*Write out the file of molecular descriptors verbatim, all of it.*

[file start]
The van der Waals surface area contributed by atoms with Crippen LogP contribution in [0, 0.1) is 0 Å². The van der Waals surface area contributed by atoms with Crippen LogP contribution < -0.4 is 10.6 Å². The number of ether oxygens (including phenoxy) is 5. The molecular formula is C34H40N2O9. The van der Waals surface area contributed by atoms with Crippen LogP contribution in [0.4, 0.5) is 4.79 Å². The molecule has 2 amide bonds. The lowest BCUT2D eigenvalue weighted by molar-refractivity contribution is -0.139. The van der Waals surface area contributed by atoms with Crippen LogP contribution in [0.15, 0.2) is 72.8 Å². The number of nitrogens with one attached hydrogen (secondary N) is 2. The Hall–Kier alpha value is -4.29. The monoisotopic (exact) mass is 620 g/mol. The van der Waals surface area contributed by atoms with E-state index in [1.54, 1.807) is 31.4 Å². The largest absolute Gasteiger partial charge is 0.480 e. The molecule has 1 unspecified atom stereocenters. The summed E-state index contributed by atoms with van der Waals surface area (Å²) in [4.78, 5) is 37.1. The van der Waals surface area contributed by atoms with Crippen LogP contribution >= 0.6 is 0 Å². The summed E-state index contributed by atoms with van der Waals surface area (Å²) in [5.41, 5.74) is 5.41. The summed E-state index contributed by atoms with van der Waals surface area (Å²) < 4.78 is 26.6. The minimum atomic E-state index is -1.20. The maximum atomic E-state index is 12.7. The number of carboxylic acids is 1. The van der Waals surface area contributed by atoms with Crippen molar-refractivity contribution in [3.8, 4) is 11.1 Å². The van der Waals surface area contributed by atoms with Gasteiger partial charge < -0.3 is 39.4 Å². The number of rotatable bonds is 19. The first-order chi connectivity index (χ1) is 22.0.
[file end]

The van der Waals surface area contributed by atoms with Crippen LogP contribution in [0, 0.1) is 0 Å². The van der Waals surface area contributed by atoms with Crippen LogP contribution < -0.4 is 10.6 Å². The number of ether oxygens (including phenoxy) is 5. The molecular formula is C34H40N2O9. The van der Waals surface area contributed by atoms with Crippen LogP contribution in [0.4, 0.5) is 4.79 Å². The molecule has 2 amide bonds. The lowest BCUT2D eigenvalue weighted by molar-refractivity contribution is -0.139. The van der Waals surface area contributed by atoms with Crippen LogP contribution in [0.15, 0.2) is 72.8 Å². The number of nitrogens with one attached hydrogen (secondary N) is 2. The Hall–Kier alpha value is -4.29. The monoisotopic (exact) mass is 620 g/mol. The van der Waals surface area contributed by atoms with E-state index in [1.54, 1.807) is 31.4 Å². The largest absolute Gasteiger partial charge is 0.480 e. The molecule has 1 unspecified atom stereocenters. The summed E-state index contributed by atoms with van der Waals surface area (Å²) in [4.78, 5) is 37.1. The van der Waals surface area contributed by atoms with Crippen LogP contribution >= 0.6 is 0 Å². The summed E-state index contributed by atoms with van der Waals surface area (Å²) in [5.41, 5.74) is 5.41. The summed E-state index contributed by atoms with van der Waals surface area (Å²) < 4.78 is 26.6. The minimum atomic E-state index is -1.20. The maximum atomic E-state index is 12.7. The number of carboxylic acids is 1. The van der Waals surface area contributed by atoms with Crippen molar-refractivity contribution in [3.8, 4) is 11.1 Å². The van der Waals surface area contributed by atoms with Gasteiger partial charge < -0.3 is 39.4 Å². The number of rotatable bonds is 19. The first-order chi connectivity index (χ1) is 22.0.